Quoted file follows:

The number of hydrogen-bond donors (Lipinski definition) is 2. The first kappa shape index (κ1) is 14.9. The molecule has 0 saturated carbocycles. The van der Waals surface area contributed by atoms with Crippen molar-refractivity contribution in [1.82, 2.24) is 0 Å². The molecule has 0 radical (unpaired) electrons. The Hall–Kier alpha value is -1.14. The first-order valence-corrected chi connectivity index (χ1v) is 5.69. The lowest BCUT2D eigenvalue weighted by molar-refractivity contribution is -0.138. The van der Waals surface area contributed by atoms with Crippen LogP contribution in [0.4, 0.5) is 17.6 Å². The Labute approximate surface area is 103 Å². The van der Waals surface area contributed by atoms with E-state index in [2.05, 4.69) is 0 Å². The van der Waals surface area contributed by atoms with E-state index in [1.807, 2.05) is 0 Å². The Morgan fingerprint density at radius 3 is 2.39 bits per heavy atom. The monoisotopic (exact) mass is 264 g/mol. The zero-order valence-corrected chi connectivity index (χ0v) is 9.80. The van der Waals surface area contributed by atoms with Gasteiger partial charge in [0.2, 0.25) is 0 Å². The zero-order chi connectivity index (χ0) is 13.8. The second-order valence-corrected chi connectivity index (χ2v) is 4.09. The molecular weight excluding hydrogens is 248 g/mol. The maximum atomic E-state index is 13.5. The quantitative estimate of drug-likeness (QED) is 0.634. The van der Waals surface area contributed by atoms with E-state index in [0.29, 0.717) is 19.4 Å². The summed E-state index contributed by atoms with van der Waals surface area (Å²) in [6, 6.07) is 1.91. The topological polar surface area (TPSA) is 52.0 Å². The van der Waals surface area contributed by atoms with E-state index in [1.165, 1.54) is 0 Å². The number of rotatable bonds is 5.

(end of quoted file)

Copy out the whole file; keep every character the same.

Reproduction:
The number of hydrogen-bond donors (Lipinski definition) is 2. The first kappa shape index (κ1) is 14.9. The molecule has 0 saturated carbocycles. The van der Waals surface area contributed by atoms with Crippen molar-refractivity contribution in [1.82, 2.24) is 0 Å². The molecule has 0 radical (unpaired) electrons. The Hall–Kier alpha value is -1.14. The first-order valence-corrected chi connectivity index (χ1v) is 5.69. The lowest BCUT2D eigenvalue weighted by molar-refractivity contribution is -0.138. The van der Waals surface area contributed by atoms with Crippen LogP contribution in [0.4, 0.5) is 17.6 Å². The Labute approximate surface area is 103 Å². The van der Waals surface area contributed by atoms with E-state index in [2.05, 4.69) is 0 Å². The van der Waals surface area contributed by atoms with E-state index in [1.807, 2.05) is 0 Å². The Morgan fingerprint density at radius 3 is 2.39 bits per heavy atom. The monoisotopic (exact) mass is 264 g/mol. The zero-order valence-corrected chi connectivity index (χ0v) is 9.80. The van der Waals surface area contributed by atoms with Gasteiger partial charge in [0.2, 0.25) is 0 Å². The zero-order chi connectivity index (χ0) is 13.8. The second-order valence-corrected chi connectivity index (χ2v) is 4.09. The molecular weight excluding hydrogens is 248 g/mol. The maximum atomic E-state index is 13.5. The quantitative estimate of drug-likeness (QED) is 0.634. The van der Waals surface area contributed by atoms with E-state index in [0.29, 0.717) is 19.4 Å². The summed E-state index contributed by atoms with van der Waals surface area (Å²) in [6, 6.07) is 1.91. The topological polar surface area (TPSA) is 52.0 Å². The van der Waals surface area contributed by atoms with E-state index in [1.165, 1.54) is 0 Å². The number of rotatable bonds is 5.